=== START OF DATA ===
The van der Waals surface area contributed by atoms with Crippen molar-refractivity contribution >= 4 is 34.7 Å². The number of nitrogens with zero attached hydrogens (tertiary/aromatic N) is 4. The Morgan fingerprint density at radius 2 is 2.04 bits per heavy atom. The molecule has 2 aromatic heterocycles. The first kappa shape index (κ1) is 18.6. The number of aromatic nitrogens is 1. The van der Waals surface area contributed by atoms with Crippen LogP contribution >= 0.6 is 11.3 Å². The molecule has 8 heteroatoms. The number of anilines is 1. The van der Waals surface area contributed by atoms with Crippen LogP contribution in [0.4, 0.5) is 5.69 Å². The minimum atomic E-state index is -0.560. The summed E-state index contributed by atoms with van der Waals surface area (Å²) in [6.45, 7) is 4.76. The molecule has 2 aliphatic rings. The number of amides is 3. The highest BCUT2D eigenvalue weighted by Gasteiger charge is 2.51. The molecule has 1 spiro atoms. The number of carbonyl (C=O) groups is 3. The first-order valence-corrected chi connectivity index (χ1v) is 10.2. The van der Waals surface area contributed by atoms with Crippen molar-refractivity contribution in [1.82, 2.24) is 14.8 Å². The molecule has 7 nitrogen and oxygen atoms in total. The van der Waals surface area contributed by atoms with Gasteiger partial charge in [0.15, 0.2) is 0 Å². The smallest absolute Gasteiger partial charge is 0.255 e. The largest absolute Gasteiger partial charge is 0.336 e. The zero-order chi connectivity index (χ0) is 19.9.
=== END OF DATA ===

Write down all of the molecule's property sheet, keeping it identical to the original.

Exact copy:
The van der Waals surface area contributed by atoms with Crippen molar-refractivity contribution >= 4 is 34.7 Å². The number of nitrogens with zero attached hydrogens (tertiary/aromatic N) is 4. The Morgan fingerprint density at radius 2 is 2.04 bits per heavy atom. The molecule has 2 aromatic heterocycles. The first kappa shape index (κ1) is 18.6. The number of aromatic nitrogens is 1. The van der Waals surface area contributed by atoms with Crippen LogP contribution >= 0.6 is 11.3 Å². The molecule has 8 heteroatoms. The number of anilines is 1. The van der Waals surface area contributed by atoms with Crippen LogP contribution in [0.4, 0.5) is 5.69 Å². The minimum atomic E-state index is -0.560. The summed E-state index contributed by atoms with van der Waals surface area (Å²) in [6.45, 7) is 4.76. The molecule has 2 aliphatic rings. The number of amides is 3. The highest BCUT2D eigenvalue weighted by Gasteiger charge is 2.51. The molecule has 1 spiro atoms. The number of carbonyl (C=O) groups is 3. The first-order valence-corrected chi connectivity index (χ1v) is 10.2. The van der Waals surface area contributed by atoms with Crippen molar-refractivity contribution in [1.82, 2.24) is 14.8 Å². The molecule has 7 nitrogen and oxygen atoms in total. The van der Waals surface area contributed by atoms with Gasteiger partial charge in [0.15, 0.2) is 0 Å². The smallest absolute Gasteiger partial charge is 0.255 e. The largest absolute Gasteiger partial charge is 0.336 e. The zero-order chi connectivity index (χ0) is 19.9.